The Telegraph
Since 1st March, 1999
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Saddam’s sons buried in rushed funeral

Tikrit, Aug. 2 (Reuters): Saddam Hussein’s sons Uday and Qusay were buried today in a rushed funeral at a dusty cemetery, as US soldiers scoured the surrounding countryside and villages for the fugitive dictator himself.

Two graves were dug in the sun-baked earth in Awja, the village where Saddam was born on the outskirts of Tikrit. As gusts of wind whipped up clouds of dust, tribal elders covered the bodies with Iraqi flags and heaped stones on the graves.

A cleric in a white robe intoned prayers as around 40 tribesman stood by the graveside. One man knelt down to kiss one of the graves. Mahmoud al-Nada, an elder of the Beijat tribal group that includes Saddam’s family, led the mourners.

Uday and Qusay were killed on July 22 when US troops attacked their hideout in the northern city of Mosul with grenades, heavy machineguns, rockets and anti-tank missiles. Qusay’s son Mustafa and Uday’s bodyguard were also killed.

US officers said they hoped the killing of the brothers would demoralise guerrillas mounting daily ambushes on US troops. But there has been no let-up in attacks.

A US army spokesman said one soldier was killed and three wounded in a rocket-propelled grenade attack on a 4th Infantry Division convoy in northern Iraq late yesterday. The ambush brought to 53 the number of US soldiers killed in hostile action since Washington declared major combat over on May 1.

The army also said a 101st Airborne Division soldier was wounded in a grenade attack near Tall Afar, west of Mosul.

A US officer confirmed that Uday and Qusay’s bodies had been handed over to the Iraqi Red Crescent and later buried.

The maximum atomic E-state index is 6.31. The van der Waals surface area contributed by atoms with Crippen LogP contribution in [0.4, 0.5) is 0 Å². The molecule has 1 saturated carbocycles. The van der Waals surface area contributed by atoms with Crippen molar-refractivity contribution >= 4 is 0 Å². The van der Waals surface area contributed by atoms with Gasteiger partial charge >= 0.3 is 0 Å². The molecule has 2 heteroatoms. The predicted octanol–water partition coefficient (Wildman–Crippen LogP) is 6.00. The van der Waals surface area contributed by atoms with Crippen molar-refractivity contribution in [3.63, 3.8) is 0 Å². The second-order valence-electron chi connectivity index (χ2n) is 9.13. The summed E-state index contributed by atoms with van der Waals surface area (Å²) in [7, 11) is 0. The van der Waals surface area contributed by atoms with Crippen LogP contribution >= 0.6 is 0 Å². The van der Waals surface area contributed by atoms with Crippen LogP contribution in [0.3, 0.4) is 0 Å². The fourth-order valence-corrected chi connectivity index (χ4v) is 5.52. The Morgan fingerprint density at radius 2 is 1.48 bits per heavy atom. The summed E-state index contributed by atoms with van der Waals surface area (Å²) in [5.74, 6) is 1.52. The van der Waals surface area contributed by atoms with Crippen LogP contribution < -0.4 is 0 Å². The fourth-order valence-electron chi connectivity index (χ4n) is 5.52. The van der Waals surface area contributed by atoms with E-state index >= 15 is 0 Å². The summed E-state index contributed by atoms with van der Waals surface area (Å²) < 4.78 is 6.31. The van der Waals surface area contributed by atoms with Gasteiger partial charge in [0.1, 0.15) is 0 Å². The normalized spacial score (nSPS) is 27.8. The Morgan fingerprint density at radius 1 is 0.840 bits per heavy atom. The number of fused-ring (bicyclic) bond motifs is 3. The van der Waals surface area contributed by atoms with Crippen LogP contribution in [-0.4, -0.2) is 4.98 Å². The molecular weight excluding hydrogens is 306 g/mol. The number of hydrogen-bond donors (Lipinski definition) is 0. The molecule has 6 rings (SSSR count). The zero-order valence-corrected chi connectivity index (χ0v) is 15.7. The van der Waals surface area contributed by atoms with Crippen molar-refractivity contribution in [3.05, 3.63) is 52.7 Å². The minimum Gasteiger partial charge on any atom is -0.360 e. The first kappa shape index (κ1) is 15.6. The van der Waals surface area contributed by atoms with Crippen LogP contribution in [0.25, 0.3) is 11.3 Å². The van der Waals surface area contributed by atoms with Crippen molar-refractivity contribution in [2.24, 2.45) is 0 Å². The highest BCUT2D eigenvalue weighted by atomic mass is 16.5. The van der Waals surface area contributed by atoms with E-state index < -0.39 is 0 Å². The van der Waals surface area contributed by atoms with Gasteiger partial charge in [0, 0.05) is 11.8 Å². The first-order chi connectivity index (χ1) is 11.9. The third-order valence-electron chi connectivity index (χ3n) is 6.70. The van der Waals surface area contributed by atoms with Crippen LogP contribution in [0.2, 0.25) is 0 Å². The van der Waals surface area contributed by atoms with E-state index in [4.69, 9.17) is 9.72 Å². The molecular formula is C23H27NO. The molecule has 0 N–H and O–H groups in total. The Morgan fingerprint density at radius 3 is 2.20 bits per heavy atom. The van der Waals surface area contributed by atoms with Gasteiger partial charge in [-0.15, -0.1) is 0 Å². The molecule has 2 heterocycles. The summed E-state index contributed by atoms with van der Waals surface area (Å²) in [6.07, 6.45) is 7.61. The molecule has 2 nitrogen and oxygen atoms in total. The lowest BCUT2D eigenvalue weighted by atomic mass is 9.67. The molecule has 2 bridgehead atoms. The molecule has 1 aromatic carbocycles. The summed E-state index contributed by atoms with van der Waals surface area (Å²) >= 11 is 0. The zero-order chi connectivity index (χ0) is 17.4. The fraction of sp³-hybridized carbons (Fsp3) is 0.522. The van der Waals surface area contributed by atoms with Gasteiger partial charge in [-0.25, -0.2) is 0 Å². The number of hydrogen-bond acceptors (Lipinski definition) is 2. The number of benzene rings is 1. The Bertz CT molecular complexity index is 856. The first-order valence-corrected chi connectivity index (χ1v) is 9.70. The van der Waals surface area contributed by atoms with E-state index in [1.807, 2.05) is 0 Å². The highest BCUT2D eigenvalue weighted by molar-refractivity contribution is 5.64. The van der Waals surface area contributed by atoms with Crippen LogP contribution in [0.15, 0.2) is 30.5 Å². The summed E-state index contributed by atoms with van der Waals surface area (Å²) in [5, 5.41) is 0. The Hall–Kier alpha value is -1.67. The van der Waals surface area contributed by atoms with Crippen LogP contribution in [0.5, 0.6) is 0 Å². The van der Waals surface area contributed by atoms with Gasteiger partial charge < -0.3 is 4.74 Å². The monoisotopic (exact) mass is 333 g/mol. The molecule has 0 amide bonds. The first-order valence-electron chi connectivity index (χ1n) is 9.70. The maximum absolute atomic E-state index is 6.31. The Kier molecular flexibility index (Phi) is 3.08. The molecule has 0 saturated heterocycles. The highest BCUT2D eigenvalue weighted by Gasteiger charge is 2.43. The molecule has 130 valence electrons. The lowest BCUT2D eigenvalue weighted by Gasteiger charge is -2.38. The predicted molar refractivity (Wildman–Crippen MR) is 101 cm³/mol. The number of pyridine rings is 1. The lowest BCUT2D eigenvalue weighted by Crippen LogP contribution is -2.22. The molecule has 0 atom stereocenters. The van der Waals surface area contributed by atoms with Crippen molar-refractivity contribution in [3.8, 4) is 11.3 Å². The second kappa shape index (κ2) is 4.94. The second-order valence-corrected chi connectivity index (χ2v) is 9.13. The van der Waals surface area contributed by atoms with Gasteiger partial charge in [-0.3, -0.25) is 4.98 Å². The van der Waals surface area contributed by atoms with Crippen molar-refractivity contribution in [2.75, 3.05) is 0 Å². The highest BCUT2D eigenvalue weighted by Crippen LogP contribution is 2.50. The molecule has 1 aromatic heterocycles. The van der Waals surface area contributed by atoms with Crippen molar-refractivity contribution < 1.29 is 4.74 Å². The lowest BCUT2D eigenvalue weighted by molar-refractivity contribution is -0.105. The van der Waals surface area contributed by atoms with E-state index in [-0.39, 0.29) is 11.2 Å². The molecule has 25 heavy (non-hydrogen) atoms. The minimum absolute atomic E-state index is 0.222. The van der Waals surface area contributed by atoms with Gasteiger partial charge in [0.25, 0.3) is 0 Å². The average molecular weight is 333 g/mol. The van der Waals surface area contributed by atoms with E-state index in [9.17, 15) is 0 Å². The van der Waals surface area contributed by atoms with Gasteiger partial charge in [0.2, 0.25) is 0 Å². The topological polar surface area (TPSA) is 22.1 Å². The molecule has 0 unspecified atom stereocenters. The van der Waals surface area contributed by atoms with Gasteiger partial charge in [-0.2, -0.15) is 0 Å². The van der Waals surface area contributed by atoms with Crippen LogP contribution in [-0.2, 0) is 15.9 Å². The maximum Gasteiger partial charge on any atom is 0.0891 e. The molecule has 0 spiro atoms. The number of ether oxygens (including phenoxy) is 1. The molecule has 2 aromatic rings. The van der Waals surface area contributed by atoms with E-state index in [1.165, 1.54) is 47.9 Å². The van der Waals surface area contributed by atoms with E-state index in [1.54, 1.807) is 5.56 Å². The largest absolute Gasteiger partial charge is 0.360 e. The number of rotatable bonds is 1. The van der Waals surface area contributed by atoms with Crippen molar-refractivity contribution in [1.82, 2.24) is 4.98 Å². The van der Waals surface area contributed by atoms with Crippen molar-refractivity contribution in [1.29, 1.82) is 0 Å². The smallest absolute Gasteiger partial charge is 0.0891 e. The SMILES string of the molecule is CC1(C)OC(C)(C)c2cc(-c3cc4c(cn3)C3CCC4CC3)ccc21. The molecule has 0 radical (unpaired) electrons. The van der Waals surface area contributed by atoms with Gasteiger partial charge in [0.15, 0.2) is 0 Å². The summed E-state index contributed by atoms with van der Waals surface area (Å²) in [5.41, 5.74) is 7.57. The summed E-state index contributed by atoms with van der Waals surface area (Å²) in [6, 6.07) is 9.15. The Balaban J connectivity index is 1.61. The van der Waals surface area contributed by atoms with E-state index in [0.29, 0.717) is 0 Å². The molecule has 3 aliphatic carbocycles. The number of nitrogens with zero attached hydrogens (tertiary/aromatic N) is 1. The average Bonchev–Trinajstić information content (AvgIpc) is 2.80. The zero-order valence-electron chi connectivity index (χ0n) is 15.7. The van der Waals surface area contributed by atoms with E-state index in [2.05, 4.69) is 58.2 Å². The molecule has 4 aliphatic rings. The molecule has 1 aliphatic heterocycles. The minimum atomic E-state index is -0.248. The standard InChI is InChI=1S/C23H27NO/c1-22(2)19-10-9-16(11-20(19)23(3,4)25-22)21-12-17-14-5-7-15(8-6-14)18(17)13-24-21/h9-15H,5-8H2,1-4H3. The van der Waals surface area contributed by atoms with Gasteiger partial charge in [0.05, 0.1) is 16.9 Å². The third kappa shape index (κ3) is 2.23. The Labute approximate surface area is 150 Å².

Muslim custom stipulates that bodies must be buried as soon as possible after death. But US officials, anxious to avoid the graves becoming a shrine, delayed the burial while they consulted prominent Iraqis on what to do with the corpses.

Some locals in Tikrit, a stronghold of support for Saddam, said they regarded the dead brothers as marytrs. “They are the heroes of Iraq,” one said.

US troops have mounted several raids in Tikrit over the past week, searching for Saddam and his top lieutenants. Officers say the net is closing on the deposed president. In the latest raid last night, soldiers from the 4th Infantry Division, 1st Brigade, swooped on a house in Tikrit and seized a man suspected of organising guerrilla attacks.

“The individual that we were targeting tonight we believe is involved in organising attacks on US forces, in moving arms for these attacks, and also providing security for members of the regime,” Lieutenant Colonel Steve Russell of the 1st Battalion, 22nd Infantry Regiment, said at the scene.

The raid involved several US units, including two helicopters and soldiers equipped with night vision gear. The suspect was led away in plastic handcuffs, blindfolded, and driven off in the back of a truck for interrogation.

Yesterday afternoon, two other Saddam loyalists were detained near Tikrit, 170 km north of Baghdad, officers said. They were the latest of “scores” of such figures, some quite senior, detained in raids this week.

Colonel James Hickey, commander of the 1st Brigade, said it was “absolutely possible” that Saddam was hiding around Tikrit. “We’re acting on the assumption he could very well be here,” he said during a night patrol that he said was part of an offensive campaign against anti-US resistance.

“If he is here, we will get him,” he said. “I am prepared to kill or capture any high-ranking member of the regime.”

But despite a $25 million price on his head, Saddam has yet to be found. Taped messages said to have been recorded by the deposed president have been aired on Arab television networks, exhorting Iraqis to fight a holy war to expel occupying troops. CIA officials say the most recent tapes, broadcast on Tuesday and yesterday, are probably genuine.

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